Business rates are to be pegged to follow the Consumer Price Index (CPI) two years earlier than planned, Chancellor Philip Hammond has announced in his autumn Budget, in a measure providing some welcome relief to bookshops. However, the government's lack of optimism in the future growth of the economy has been described as "concerning" by the Publishers Association (PA).
Delivering the Budget on Wednesday (22nd November), Hammond revealed that the UK's "stubbornly flat” productivity growth had forced the Office for Budget Responsibility (OBR) to revise the productivity forecast downwards, and that as a result an extra £3bn in funding would be provided to ease Brexit planning.
The PA's c.e.o. Stephen Lotinga said it was "concerning" that the government is less optimistic about the economy and urged ministers to look again at removing VAT from the sale of e-books.
"Publishing is an export-led industry with 54% of publishing revenues coming from overseas and the government must focus relentlessly on growing further global export opportunities to improve our financial outlook," he said. "With Brexit approaching we would urge ministers to look closely at our proposal for removing VAT on e-publications which would do an enormous amount to boost reading, learning and digital innovation in the UK.”
However there was good news on business rates. Hammond said he had listened to concerns about the costs of rising business rates and would bring forward their planned pegging to the CPI, instead of the Retail Price Index (RPI), to April 2018 rather than 2020, saving businesses £2.3bn. He further announced that future business rate re-evaluations would happen every three years, while the VAT threshold will stay at £85,000 for next two years. The chancellor described the UK's 5.5 million small businesses as its “backbone” and said he recognised “many are feeling under pressure”.
He also announced plans to clamp down on digital companies' approach to tax. At the same time, royalties relating to UK sales from digital businesses that are paid to low tax jurisdictions will be subject to UK income tax from 2019, expected to raise around £200m a year. Hammond will also make online marketplaces liable for VAT paid on goods, targeting companies such as Amazon.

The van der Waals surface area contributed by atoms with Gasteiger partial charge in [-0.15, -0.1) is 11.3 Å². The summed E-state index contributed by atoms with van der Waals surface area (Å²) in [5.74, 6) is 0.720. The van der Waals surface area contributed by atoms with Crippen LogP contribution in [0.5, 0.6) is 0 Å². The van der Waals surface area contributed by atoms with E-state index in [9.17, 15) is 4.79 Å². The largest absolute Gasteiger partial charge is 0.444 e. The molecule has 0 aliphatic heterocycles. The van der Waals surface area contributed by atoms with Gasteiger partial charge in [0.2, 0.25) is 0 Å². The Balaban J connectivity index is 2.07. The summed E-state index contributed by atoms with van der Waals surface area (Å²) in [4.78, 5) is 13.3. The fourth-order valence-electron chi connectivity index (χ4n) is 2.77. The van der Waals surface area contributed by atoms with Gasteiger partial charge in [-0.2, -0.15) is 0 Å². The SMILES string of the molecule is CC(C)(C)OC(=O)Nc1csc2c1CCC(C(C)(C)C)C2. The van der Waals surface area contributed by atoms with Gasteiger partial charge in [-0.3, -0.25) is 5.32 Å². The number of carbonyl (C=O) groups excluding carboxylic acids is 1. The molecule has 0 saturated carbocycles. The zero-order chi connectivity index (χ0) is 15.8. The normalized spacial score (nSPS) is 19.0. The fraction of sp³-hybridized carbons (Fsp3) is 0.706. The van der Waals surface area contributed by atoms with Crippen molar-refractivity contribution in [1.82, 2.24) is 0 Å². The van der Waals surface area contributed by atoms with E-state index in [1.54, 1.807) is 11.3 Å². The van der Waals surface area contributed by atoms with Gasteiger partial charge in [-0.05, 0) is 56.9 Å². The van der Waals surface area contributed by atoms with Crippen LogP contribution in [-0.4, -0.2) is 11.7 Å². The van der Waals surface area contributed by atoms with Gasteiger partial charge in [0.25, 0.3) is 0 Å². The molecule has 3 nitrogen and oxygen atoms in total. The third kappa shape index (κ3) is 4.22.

The National Living Wage will meanwhile rise by 4.4% from £7.50 an hour to £7.83 next April.
The business rate measures have been deemed "hugely welcome and positive move" by the Booksellers Association (BA) and the British Retail Consortium (BRC) which also praised the proposal to raise the National Living Wage.
Giles Clifton, head of corporate affairs at the BA, said: "We welcome the fact that the chancellor has listened to the book retailing industry, as well as the growing chorus from across business and commercial life which has spoken up in favour of action to mitigate rising rates bills. This relief will be welcomed by our members, and will save them significant sums."
He also applauded the chancellor's update on corporate tax and the digital economy, which included a position paper. Clifton said: "UK booksellers just want to get on with delivering this – without being held back from fair competition by outdated tax and regulatory governance. It is with this firmly in mind that we warmly welcome the Chancellor’s statement to that action will be taken to prevent groups achieving unfair competitive advantages in the UK market in which they operate."
Helen Dickinson, chief executive of the BRC, was upbeat about the budget's announcement. She said: "From being caught in a web of competing pressures from all parts of the economy, limiting the scope for action, it’s clear that the chancellor has listened to the retail industry and the growing chorus from across business and commercial life who have spoken up in favour of action to mitigate rising rates bills. Crucially, this relief will unleash investment that retailers want to direct towards the needs of their customers. This will be particularly critical at a time when shoppers’ disposable income is being squeezed further and the growth projections for the economy have been downgraded."
Hammond also announced a further £2.3bn investment in R&D, with £500m for artificial intelligence and 5G initiatives, as well as a £117m boost for maths in schools, which will be awarded an extra £600 for each pupil taking the subject over the current numbers. More investment in support and training for staff was also promised.
The focus on R&D was welcomed by both John Kampfner, chief executive of the Creative Industries Federation, and Lotinga.
Lotinga said: “We very much welcome the government’s commitment in this year’s budget to increase spending on R&D and the announcement of extra funding for maths education in schools."
Kampfner also praised the investment but sounded a note of disappointment over the government's "lack of ambition" for the creative sector. He said: “As a highly innovative sector, working increasingly closely with tech, the creative industries welcome new funding for innovation and improved digital infrastructure. But the lack of ambition behind the government’s commitments to the creative industries sector deal and the Cultural Development Fund risks undermining the growth and prosperity all are trying to achieve.”
Kampfner also lamented the allocation for Brexit contingency planning. Hammond said that negotiations with the EU were in a “critical phase” but that the government was committed to ensuring “free and frictionless trading of goods and services”. However Kampfner criticised the "lacklustre growth forecasts and the apportioning of a further £3bn to deal with faltering Brexit negotiations".
“Today’s budget is disappointing," he said. "With the creative industries already contributing £87bn to the economy, the government has missed an important opportunity to invest in the UK’s fastest growing sector at a critical time for the country."